President Obama Signs The Veterinary Medicine Mobility Act

The Vet Med Mobility Act permits veterinarians to carry controlled substances with them for field work.

Some of you may recall that we posted information about the Veterinary Medicine Mobility Act back in February asking all of you to write to your United States Congress men and women to urge their support. Thanks to all of your collective efforts, the Act sailed through Congress at a record rate and was signed into law by President Obama on August 1, 2014.

What this means for you: If this law had not been passed, the Federal Drug Enforcement Agency (DEA) would have pursued enforcement to stop your horse’s veterinarian from bringing important drugs to your farm. Vets would not have been able to effectively sedate your horse for some procedures, and more importantly, they would have been able to perform euthanasia on-the-farm.

As a reader from Los Angeles writes on“The importance of a veterinarian having euthanasia drugs for a field emergency is significant. What do I do if my horse breaks a leg on my farm? How do I put the animal out of her misery if these drugs are unavailable to my vet? I live in the outskirts of Los Angeles where it is against the law to shoot a gun. What do I do? This law must be passed to right this situation.”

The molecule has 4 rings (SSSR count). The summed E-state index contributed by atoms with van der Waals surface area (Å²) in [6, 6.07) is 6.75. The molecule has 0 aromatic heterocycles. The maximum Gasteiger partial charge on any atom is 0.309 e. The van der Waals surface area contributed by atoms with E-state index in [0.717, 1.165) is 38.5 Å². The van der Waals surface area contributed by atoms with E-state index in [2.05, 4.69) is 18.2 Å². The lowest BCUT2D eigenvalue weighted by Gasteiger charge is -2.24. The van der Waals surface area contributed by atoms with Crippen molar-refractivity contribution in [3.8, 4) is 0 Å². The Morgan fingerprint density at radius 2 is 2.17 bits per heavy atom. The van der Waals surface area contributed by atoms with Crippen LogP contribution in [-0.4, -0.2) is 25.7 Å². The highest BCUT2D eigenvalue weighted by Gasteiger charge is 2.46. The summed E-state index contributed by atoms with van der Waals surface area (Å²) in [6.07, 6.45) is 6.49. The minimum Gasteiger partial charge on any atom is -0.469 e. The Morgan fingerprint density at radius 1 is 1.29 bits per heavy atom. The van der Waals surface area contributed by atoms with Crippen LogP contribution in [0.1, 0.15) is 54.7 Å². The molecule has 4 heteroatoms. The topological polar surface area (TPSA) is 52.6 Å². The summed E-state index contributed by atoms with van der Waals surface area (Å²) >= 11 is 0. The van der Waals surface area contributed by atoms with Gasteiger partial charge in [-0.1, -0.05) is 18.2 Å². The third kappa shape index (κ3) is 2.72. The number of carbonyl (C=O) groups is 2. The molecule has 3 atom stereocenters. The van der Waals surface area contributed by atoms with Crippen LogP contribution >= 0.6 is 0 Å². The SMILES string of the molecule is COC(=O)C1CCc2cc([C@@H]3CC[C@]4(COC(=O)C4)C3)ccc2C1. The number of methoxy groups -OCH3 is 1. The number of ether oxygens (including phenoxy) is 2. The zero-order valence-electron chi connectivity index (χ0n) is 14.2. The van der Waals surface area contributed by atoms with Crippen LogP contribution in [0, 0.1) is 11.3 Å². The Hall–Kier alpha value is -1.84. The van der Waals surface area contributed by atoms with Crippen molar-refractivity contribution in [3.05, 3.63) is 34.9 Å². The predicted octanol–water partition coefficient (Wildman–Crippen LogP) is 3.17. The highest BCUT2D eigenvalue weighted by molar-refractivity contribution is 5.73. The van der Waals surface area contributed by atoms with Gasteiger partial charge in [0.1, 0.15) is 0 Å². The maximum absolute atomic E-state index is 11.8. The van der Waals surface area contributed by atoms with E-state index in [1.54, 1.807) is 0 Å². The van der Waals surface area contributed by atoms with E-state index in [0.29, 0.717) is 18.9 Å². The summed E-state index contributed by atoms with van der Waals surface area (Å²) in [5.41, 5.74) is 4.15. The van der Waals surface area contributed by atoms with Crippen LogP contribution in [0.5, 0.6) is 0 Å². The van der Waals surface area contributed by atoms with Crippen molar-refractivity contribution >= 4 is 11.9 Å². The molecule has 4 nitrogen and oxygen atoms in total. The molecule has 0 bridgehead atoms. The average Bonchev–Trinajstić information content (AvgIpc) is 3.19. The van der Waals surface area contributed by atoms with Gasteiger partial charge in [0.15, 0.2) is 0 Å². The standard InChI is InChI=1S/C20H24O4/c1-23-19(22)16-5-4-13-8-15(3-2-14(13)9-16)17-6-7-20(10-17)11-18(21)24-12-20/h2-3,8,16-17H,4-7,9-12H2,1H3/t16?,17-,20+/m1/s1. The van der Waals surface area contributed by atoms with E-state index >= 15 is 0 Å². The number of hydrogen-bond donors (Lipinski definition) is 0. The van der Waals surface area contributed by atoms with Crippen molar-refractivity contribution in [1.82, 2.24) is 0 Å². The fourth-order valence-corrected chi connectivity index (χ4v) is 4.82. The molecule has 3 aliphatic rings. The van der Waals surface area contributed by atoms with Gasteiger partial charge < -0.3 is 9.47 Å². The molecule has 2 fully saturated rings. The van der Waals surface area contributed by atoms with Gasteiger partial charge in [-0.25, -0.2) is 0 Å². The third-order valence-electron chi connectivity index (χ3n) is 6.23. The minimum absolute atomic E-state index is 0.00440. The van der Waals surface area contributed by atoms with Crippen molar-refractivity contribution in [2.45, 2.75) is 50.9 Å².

Thankfully, the U.S. Senate, U.S. House of Representatives, and the President agreed.

This bill would have not had the success it did if it weren’t for the original co-sponsors Kurt Schrader (D-Oregon) and Ted Yoho (R-Florida.) Both are veterinarians and represent the only two animal doctors in all of Congress. When a bill of this nature is introduced, fellow Senators and Representatives have an easier time getting behind it when they know that the leaders for the bill have expertise in matters pertaining to it. For this reason, it is vital that we have veterinarians serving in Congress. Both men are running for re-election, so if you happen to be a voter in their district, don’t forget this great public service that they did to protect your horses.

Do any of you have important horse-related legislation going on in your states? Write in and let us know!

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